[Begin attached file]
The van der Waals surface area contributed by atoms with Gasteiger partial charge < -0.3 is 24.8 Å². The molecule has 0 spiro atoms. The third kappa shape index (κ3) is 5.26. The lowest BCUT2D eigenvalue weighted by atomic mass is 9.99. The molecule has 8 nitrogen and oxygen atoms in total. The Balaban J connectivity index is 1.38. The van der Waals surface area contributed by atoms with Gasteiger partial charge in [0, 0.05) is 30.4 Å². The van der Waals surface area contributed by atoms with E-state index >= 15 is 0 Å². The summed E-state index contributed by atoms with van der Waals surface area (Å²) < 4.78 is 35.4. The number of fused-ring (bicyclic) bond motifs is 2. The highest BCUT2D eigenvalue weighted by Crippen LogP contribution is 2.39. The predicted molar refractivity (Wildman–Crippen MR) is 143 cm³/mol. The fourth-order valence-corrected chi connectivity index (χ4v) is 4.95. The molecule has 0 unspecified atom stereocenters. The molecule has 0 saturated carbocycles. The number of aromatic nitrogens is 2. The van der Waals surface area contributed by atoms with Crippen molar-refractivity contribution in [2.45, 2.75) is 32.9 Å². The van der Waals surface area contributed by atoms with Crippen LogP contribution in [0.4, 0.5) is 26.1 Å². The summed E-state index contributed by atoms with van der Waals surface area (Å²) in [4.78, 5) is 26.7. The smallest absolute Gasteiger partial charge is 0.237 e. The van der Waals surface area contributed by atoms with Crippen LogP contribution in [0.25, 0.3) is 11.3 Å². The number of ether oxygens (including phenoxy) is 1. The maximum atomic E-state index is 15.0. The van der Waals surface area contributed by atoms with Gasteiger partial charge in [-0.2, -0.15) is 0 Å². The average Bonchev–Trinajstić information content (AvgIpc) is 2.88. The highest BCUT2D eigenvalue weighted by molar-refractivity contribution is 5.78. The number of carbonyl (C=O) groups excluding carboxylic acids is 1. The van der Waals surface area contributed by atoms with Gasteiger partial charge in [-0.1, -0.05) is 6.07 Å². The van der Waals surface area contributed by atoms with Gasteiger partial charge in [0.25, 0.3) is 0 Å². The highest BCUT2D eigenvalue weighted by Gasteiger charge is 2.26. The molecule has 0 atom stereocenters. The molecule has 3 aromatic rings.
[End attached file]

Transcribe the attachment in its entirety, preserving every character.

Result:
The van der Waals surface area contributed by atoms with Gasteiger partial charge < -0.3 is 24.8 Å². The molecule has 0 spiro atoms. The third kappa shape index (κ3) is 5.26. The lowest BCUT2D eigenvalue weighted by atomic mass is 9.99. The molecule has 8 nitrogen and oxygen atoms in total. The Balaban J connectivity index is 1.38. The van der Waals surface area contributed by atoms with Gasteiger partial charge in [0, 0.05) is 30.4 Å². The van der Waals surface area contributed by atoms with E-state index >= 15 is 0 Å². The summed E-state index contributed by atoms with van der Waals surface area (Å²) < 4.78 is 35.4. The number of fused-ring (bicyclic) bond motifs is 2. The highest BCUT2D eigenvalue weighted by Crippen LogP contribution is 2.39. The predicted molar refractivity (Wildman–Crippen MR) is 143 cm³/mol. The fourth-order valence-corrected chi connectivity index (χ4v) is 4.95. The molecule has 0 unspecified atom stereocenters. The molecule has 0 saturated carbocycles. The number of aromatic nitrogens is 2. The van der Waals surface area contributed by atoms with Crippen molar-refractivity contribution in [2.45, 2.75) is 32.9 Å². The van der Waals surface area contributed by atoms with Crippen LogP contribution in [0.4, 0.5) is 26.1 Å². The summed E-state index contributed by atoms with van der Waals surface area (Å²) in [4.78, 5) is 26.7. The smallest absolute Gasteiger partial charge is 0.237 e. The van der Waals surface area contributed by atoms with Crippen LogP contribution in [0.25, 0.3) is 11.3 Å². The number of ether oxygens (including phenoxy) is 1. The maximum atomic E-state index is 15.0. The van der Waals surface area contributed by atoms with Gasteiger partial charge in [-0.2, -0.15) is 0 Å². The average Bonchev–Trinajstić information content (AvgIpc) is 2.88. The highest BCUT2D eigenvalue weighted by molar-refractivity contribution is 5.78. The number of carbonyl (C=O) groups excluding carboxylic acids is 1. The van der Waals surface area contributed by atoms with Gasteiger partial charge in [-0.1, -0.05) is 6.07 Å². The van der Waals surface area contributed by atoms with Gasteiger partial charge in [0.25, 0.3) is 0 Å². The highest BCUT2D eigenvalue weighted by Gasteiger charge is 2.26. The molecule has 0 atom stereocenters. The molecule has 3 aromatic rings.